There’s also Ghost Writers, which are a bit tougher to collect, as they must be defeated and/or captured using the various special moves acquired throughout the game. There are additional unique items to be collected, which can be used in various ways in each level.

The levels themselves are huge. Banjo-Kazooie and Tooie were both known for their large levels (especially for the N64 era), but Yooka-Laylee takes it to the next level. With the edition of the expand feature, levels go from average-sized to gigantic worlds with a plethora of secrets. Each level is accessed through the hub world, Hivory Towers – this game’s analogue to Gruntilda’s Castle. Hivory Towers is massive in itself, with dozens of branching paths and secrets to be found. Aside from being the area where all the worlds are contained, Hivory Towers also serves as its own unique level, with various hidden collectibles and puzzles the player must complete in order to advance.

The characters are endearing and funny. Yooka the chameleon serves as the level-headed voice of reason of the duo, while Laylee the bat is a comedic and slightly sardonic foil to that. The main boss of the game, Capital B., is a nefarious honeybee businessman, and much like Gruntilda from Banjo-Kazooie, mocks Yooka and Laylee as they progress throughout the hub world. Capital B.’s partner is a strange duck head in a jar named Dr. Quack, who acts as the bumbling sidekick, designing trivia games to try and slow the player down as they progress through the game.

Also much like its predecessors, Yooka-Laylee features many side characters, as pretty much every item and inanimate object in the game can actually talk, and each of these side characters will quickly become loved by the player.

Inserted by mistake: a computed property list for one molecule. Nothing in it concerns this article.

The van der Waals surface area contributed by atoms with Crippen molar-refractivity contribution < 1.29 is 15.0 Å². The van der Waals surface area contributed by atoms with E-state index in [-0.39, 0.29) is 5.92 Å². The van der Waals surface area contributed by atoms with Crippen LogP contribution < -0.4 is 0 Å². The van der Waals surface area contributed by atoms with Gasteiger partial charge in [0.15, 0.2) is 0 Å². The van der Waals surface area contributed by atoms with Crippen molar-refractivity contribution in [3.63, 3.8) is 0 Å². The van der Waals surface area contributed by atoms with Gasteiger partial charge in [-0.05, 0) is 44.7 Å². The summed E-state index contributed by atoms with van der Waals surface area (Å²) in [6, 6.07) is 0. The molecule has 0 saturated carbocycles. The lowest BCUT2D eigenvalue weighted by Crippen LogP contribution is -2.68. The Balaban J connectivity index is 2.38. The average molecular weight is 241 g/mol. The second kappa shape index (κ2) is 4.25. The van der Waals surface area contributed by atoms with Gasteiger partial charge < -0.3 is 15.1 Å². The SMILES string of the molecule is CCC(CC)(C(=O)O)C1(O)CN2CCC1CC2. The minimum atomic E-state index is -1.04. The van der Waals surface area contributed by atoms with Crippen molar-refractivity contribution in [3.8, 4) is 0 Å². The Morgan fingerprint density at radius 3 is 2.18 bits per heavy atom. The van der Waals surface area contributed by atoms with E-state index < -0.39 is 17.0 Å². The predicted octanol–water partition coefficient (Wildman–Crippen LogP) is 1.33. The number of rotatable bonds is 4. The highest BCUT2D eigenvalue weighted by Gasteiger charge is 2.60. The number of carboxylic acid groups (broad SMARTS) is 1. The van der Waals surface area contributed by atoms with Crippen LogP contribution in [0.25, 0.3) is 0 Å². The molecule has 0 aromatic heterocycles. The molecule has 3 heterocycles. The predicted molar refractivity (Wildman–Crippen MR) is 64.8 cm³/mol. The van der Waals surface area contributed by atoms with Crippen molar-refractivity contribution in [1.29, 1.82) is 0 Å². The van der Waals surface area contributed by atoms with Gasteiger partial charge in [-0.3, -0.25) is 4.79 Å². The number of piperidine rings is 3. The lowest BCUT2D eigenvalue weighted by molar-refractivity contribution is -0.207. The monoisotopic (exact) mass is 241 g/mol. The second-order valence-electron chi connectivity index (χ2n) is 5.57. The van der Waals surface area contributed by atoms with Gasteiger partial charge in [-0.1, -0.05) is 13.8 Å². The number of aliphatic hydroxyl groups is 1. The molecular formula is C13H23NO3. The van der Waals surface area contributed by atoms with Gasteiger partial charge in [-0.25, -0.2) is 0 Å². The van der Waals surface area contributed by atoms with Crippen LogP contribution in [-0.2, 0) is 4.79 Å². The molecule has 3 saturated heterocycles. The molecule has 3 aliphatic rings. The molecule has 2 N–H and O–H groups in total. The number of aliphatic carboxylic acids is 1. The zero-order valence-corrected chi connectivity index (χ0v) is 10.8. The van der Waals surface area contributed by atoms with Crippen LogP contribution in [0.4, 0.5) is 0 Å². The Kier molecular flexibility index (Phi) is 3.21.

Graphically, Yooka-Laylee is gorgeous, featuring vibrant colors, dynamic light and shadows, and amazing high-def textures. The character animations are fluid and smooth, and the various transformations and special abilities are all creatively designed. The levels, aside from their titanic topography, are beautiful and unique, spanning various environments, from a tropical paradise to a frozen tundra – and even a casino. As with everything else, these levels are colorful and visually appealing, and players may find themselves climbing to the highest point of each level to just admire the scenery.

There are however, a few performance hiccups, which is to be expected from a game this new, and will most likely be patched as time goes on. It has also been reported by individuals who received early copies of the game that the camera had some issues. However, a first day patch seems to have fixed whatever problems there were with the camera, and aside from a few areas where it can get a bit crazy, the camera control is fairly solid.